The Origin of the Doughnut
The earliest known reference of “Dow Nuts” is in The Receipt Book of Baroness Elizabeth Dimsdale, c.1800. Elizabeth received the recipe for “Dow Nuts” from a Mrs. Fordham sometime between the years 1800 and 1808. The dates ranges are from the pages watermark and 1808 is the date of the last entry. The recipe consist of ‘nuts’ of flour, butter, eggs, sugar and yeast cooked in hogs-lard almost boiling hot. They were not the round shape as we know today and were “nuts” of fried dough, which leads to why most will point to the Dutch oily cake – “Olykoek” or oliebol as the origin of today’s doughnut. The earliest discovered recipe of oliekoecken (“oil cookies”, the direct precursor of the oliebol) came from the 1667 Dutch book De verstandige kock “The smart/responsible cook”. However, history has records going much further back from many cultures and regions of frying “dough” and putting sweetened toppings such as honey, syrup, and powered sugar. The many versions have been known to be filled with meat or fruit fillings.
The shape that we know today also has an uncertain history. A sea captain by the name of Hanson Gregory is accredited with the invention of the doughnut hole in 1847. There are various stories such as he used his ships steering wheel and poked a hole in his doughnut to hold it in place while he steered, another said he took the cover off the ship’s tin pepper box and punched a hole in his doughnut due to not liking the uncooked and greasy middles. He claims he taught his version to various people he met on his journeys and that spread the shape that we know today. There is a plaque in Rockport Maine that commemorates Captain Gregory and his invention of the doughnut hole. There are other theories such as that when changing from Olykoek’s to a more modern recipe using egg yolks, the middles were not cooking as even and it was better to simply remove the middles and another states it was easier to display the doughnuts as they did bagels in New York – by placing them on a wooden dowel.
Other Doughnut Origins
- The first automated doughnut machine was created in 1920 by Russian immigrant Adolf Levitt
- The Tim Horton’s chain was first opened in 1964 in Hamilton, Ontario by Canadian hockey player Tim Horton and Jim Charade.
- Dunkin‘ Donuts was founded in 1950 by William Rosenberg in Quincy, Massachusetts.
Recipe for Olykoek
Herald Tribune Cookbook
Use recipe for sweet rolls; cut off small pieces of dough and enclose brandied raisins or raisins and citron in the center of each while shaping into small balls. Let stand until doubled. Fry in hot, deep fat (360-370 F) for about 3 minutes, drain and roll in powered sugar while warm.
Basic Sweet Dough
An easy-to-handle kneaded dough for sweet rolls and coffee cake.
1/2 cup milk
1/2 cup sugar
1 1/2 teaspoon salt
1/4 cup (1/2 stick) Fleischmann’s Margarine
1/2 cup warm water (105-115 F)
2 packages or cakes Fleischmann’s Yeast, active dry or compressed
2 eggs, beaten
4 1/2 cups unsifted flour (about)
Scald milk; stir in sugar, salt and Fleischmann’s Margarine; cool to lukewarm. Measure warm water into large warm bowl. Sprinkle or crumble in Fleischmann’s Yeast; stir until dissolved. Stir in lukewarm milk mixture, beaten eggs and half the flour; beat until smooth. Stir in remaining flour to make a slightly stiff dough. Turn dough out on lightly floured board. Knead until smooth and elastic, about 8 minutes. Place dough in greased bowl, turning to grease top. Cover; let rise in warm place, free from draft, until doubled in bulk, about 1 hour.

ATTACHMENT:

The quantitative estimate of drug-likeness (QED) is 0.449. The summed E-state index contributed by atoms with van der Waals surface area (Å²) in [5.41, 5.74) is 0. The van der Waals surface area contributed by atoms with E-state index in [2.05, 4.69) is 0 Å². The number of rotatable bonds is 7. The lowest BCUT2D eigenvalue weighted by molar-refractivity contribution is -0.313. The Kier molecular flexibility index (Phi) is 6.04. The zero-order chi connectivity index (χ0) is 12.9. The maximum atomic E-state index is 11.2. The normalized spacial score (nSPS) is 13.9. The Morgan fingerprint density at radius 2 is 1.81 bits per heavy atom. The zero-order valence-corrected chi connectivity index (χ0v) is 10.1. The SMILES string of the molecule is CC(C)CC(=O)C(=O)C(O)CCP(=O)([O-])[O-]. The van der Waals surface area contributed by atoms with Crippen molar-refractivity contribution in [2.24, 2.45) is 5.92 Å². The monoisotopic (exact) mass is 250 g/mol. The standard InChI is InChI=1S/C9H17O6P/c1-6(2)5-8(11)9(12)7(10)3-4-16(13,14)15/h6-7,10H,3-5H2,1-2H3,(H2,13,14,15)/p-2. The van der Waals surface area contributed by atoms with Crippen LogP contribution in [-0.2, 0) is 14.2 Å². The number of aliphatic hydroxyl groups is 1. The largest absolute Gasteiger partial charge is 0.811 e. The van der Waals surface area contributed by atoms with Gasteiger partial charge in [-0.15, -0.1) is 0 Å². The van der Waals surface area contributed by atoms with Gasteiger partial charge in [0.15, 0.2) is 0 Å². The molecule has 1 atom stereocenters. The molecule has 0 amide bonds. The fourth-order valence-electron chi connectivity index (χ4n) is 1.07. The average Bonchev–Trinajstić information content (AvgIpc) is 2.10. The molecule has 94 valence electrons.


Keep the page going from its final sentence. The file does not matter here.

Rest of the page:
Punch down; turn out on lightly floured board and shape as desired.
Classic Doughnut Recipe
The Frugal Housewife, 1803
1 Pound Flour
1/4 Pound Butter
1/4 Pound Sugar
2 Spoonfuls yeast
Mix them together in warm milk or water to the thickness of bread,
let it raise, and make them in what form you please. Boil your fat (consisting of hog’s lard) and put them in.
The Fleischmann Treasury of Yeast Baking
Makes about 20
3/4 cup milk
1/4 cup sugar
1 teaspoon salt
1/4 cup (1/2 stick) Fleischmann’s Margarine
1/4 cup warm water
1 package or cake Fleishmann’s Yeast, active dry or compressed
1 egg, beaten
3 1/4 cups unsifted flour (about)
Scald milk; stir in sugar, salt and Fleischmann’s Margarine. Cool to lukewarm. Measure warm water into large warm mixing bowl. Sprinkle or crumble in Fleischmann’s Yeast;
stir until dissolved. Add lukewarm milk mixture, egg and half the flour. Beat until smooth. Stir in enough additional flour to make a soft dough.
Turn dough out onto lightly floured board. Knead until smooth and elastic, about 10 minutes. Place in greased bowl, turning to grease all sides. Cover; let rise in warm place, free from draft, until doubled in bulk, about one hour.
Punch dough down. Roll out about 1/2-inch thick. Cut with 2 1/2-inch doughnut cutter. Place on greased backing sheets. Cover; let rise in warm place, free from draft, until doubled in bulk, about 1 hour.
Handle doughnuts as little as possible to prevent falling.
Fry in deep fat (375 F) for 2-3 minutes, or until brown on both sides. Drain on absorbent paper. While warm, dip in Glaze (below) or Cinnamon-Sugar (below).
Glaze: Blend together 2 cups sifted confectioner’s sugar, 1/3 cup milk and 1 teaspoon vanilla. Dip warm doughnuts into glaze. Drain on rack set over waxed paper or platter to catch icing so it may be reused.
Cinnamon-Sugar: Combine 1/2 cup sugar and 2 teaspoons cinnamon. Dip warm doughnuts into mixture.